It’s difficult to generalize about the efficacy of a college education without knowing the particular field a student wants to pursue or the skills they have or would like to acquire. However, I will say this: Business (and life) constantly present opportunities where we’ll learn more about ourselves and what we really want to do. After I graduated college, I started a position that, on paper, was a pretty prestigious role. As I checked off my post-graduation goal of landing a job in finance, I found myself deeply unhappy with what I was doing and knew I had to make a change. So I quit, and that decision ultimately led me on a path to growing the team at Palantir and more recently, co-founding Saltbox. My journey serves as an example that the idea a young adult may have about the direction they want to take doesn’t have to be absolute. Things change, circumstances change, even passion may change as we move through the different seasons of our career. There is no one set way to find success, and the traditional notion that you can only accomplish it with a college education has been obliterated thousands of times over by some of Silicon Valley’s most successful entrepreneurs. Ultimately, it’s freeing to know that finding your professional purpose is not a function of the path others think you should take, and instead is a byproduct of your decisions and how they make you feel.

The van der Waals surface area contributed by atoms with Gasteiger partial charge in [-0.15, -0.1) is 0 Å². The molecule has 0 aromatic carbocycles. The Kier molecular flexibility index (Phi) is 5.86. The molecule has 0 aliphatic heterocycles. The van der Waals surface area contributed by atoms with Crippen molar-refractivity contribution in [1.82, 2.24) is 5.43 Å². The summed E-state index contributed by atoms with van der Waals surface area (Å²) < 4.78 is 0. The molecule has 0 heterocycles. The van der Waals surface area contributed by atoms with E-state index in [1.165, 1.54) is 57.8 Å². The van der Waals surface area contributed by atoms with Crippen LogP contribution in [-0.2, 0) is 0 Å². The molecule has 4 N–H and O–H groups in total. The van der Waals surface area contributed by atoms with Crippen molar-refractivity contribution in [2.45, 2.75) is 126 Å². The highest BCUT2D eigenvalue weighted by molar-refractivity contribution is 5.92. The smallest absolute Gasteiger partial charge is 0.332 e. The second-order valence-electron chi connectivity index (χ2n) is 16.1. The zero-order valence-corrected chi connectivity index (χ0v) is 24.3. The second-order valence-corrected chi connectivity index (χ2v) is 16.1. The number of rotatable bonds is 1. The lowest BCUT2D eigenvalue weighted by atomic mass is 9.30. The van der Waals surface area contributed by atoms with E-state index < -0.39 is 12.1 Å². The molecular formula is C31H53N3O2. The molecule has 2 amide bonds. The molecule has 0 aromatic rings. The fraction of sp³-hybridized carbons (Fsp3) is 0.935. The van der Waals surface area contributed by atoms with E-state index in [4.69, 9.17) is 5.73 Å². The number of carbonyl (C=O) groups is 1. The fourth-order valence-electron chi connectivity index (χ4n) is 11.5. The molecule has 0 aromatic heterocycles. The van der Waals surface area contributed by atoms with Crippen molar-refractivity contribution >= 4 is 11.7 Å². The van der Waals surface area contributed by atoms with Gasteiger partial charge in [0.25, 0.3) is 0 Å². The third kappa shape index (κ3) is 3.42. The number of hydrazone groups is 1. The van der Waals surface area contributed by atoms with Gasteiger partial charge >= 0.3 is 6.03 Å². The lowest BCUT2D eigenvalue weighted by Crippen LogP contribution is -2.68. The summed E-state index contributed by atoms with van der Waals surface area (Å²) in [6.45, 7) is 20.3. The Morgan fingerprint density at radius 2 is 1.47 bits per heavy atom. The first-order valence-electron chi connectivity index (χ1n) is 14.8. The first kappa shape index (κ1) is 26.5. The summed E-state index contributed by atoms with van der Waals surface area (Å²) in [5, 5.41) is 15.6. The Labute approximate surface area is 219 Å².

Despite the doom and gloom predictions, there are, and likely still will be, jobs available. How do you see job seekers having to change their approaches to finding not only employment, but employment that fits their talents and interests?

From my perspective, job seekers will continue to search for employment that is enriching and rewarding. As I have seen, people want to work for a company that aligns with their values and is a good career and culture fit. In our case, we are simplifying the hardest aspects of running an ecommerce business, with purpose-built workspaces offering warehouse suites, on-demand labor, fulfillment, and everything else ecommerce companies need to run their businesses. This sense of making a difference for local businesses has become very much an important piece of how we attract and recruit talent in cities where we currently have or are launching a Saltbox location. At Saltbox, we know that building towards our ambitious vision is challenging and brings new focuses every day. We find that job seekers who value aspects of our culture like humility, determination, and risk-taking will fit as it aligns with our overall mission.

The statistics of artificial intelligence and automation eliminating millions of jobs, appears frightening to some. For example, Walmart aims to eliminate cashiers altogether and Dominos is instituting pizza delivery via driverless vehicles. How should people plan their careers such that they can hedge their bets against being replaced by automation or robots?